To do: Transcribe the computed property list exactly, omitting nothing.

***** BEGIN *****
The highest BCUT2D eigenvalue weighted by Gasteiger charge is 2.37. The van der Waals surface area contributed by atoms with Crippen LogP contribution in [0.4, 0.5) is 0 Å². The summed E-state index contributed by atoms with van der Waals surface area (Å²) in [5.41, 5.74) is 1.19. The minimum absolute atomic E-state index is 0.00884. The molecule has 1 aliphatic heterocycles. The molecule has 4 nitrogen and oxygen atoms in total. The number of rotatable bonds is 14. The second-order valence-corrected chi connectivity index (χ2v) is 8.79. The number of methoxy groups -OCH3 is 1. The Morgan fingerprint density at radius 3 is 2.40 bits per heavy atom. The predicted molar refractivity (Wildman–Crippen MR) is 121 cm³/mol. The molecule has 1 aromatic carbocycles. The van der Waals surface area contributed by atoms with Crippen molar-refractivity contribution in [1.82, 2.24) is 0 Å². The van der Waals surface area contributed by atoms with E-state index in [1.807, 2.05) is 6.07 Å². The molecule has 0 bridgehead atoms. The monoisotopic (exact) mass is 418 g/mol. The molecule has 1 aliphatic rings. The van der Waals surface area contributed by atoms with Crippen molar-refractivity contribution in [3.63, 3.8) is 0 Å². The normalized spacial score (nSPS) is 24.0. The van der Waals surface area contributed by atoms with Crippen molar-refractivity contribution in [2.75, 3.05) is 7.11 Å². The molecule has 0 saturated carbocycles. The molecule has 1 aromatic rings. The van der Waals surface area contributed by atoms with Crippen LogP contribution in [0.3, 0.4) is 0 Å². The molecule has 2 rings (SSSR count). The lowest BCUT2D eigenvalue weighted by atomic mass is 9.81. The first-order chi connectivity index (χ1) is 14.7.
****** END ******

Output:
The highest BCUT2D eigenvalue weighted by Gasteiger charge is 2.37. The van der Waals surface area contributed by atoms with Crippen LogP contribution in [0.4, 0.5) is 0 Å². The summed E-state index contributed by atoms with van der Waals surface area (Å²) in [5.41, 5.74) is 1.19. The minimum absolute atomic E-state index is 0.00884. The molecule has 1 aliphatic heterocycles. The molecule has 4 nitrogen and oxygen atoms in total. The number of rotatable bonds is 14. The second-order valence-corrected chi connectivity index (χ2v) is 8.79. The number of methoxy groups -OCH3 is 1. The Morgan fingerprint density at radius 3 is 2.40 bits per heavy atom. The predicted molar refractivity (Wildman–Crippen MR) is 121 cm³/mol. The molecule has 1 aromatic carbocycles. The van der Waals surface area contributed by atoms with Crippen molar-refractivity contribution in [1.82, 2.24) is 0 Å². The van der Waals surface area contributed by atoms with E-state index in [1.807, 2.05) is 6.07 Å². The molecule has 0 bridgehead atoms. The monoisotopic (exact) mass is 418 g/mol. The molecule has 1 aliphatic rings. The van der Waals surface area contributed by atoms with Crippen molar-refractivity contribution in [3.63, 3.8) is 0 Å². The normalized spacial score (nSPS) is 24.0. The van der Waals surface area contributed by atoms with Crippen molar-refractivity contribution in [2.75, 3.05) is 7.11 Å². The molecule has 0 saturated carbocycles. The molecule has 1 aromatic rings. The van der Waals surface area contributed by atoms with Crippen LogP contribution in [0.3, 0.4) is 0 Å². The molecule has 2 rings (SSSR count). The lowest BCUT2D eigenvalue weighted by atomic mass is 9.81. The first-order chi connectivity index (χ1) is 14.7.